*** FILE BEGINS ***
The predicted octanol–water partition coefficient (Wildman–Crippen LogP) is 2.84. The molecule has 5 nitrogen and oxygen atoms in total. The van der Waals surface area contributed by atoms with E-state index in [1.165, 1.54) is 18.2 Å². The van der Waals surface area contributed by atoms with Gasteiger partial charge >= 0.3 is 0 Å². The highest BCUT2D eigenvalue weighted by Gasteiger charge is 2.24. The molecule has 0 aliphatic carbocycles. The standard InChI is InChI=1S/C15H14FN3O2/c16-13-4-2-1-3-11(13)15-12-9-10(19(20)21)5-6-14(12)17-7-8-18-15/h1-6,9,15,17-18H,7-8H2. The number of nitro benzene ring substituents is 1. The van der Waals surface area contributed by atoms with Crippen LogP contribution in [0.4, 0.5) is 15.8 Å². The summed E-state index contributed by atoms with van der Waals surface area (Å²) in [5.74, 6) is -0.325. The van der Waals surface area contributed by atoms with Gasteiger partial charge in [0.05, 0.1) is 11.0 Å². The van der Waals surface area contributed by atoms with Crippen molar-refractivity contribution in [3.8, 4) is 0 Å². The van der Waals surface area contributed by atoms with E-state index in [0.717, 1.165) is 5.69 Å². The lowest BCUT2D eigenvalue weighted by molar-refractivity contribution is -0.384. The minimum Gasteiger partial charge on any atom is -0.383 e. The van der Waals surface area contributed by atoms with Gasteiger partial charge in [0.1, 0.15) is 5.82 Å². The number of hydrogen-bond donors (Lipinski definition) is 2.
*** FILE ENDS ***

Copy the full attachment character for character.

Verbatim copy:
The predicted octanol–water partition coefficient (Wildman–Crippen LogP) is 2.84. The molecule has 5 nitrogen and oxygen atoms in total. The van der Waals surface area contributed by atoms with E-state index in [1.165, 1.54) is 18.2 Å². The van der Waals surface area contributed by atoms with Gasteiger partial charge >= 0.3 is 0 Å². The highest BCUT2D eigenvalue weighted by Gasteiger charge is 2.24. The molecule has 0 aliphatic carbocycles. The standard InChI is InChI=1S/C15H14FN3O2/c16-13-4-2-1-3-11(13)15-12-9-10(19(20)21)5-6-14(12)17-7-8-18-15/h1-6,9,15,17-18H,7-8H2. The number of nitro benzene ring substituents is 1. The van der Waals surface area contributed by atoms with Crippen LogP contribution in [0.4, 0.5) is 15.8 Å². The summed E-state index contributed by atoms with van der Waals surface area (Å²) in [5.74, 6) is -0.325. The van der Waals surface area contributed by atoms with Gasteiger partial charge in [0.05, 0.1) is 11.0 Å². The van der Waals surface area contributed by atoms with Crippen molar-refractivity contribution in [3.8, 4) is 0 Å². The van der Waals surface area contributed by atoms with E-state index in [0.717, 1.165) is 5.69 Å². The lowest BCUT2D eigenvalue weighted by molar-refractivity contribution is -0.384. The minimum Gasteiger partial charge on any atom is -0.383 e. The van der Waals surface area contributed by atoms with Gasteiger partial charge in [0.1, 0.15) is 5.82 Å². The number of hydrogen-bond donors (Lipinski definition) is 2.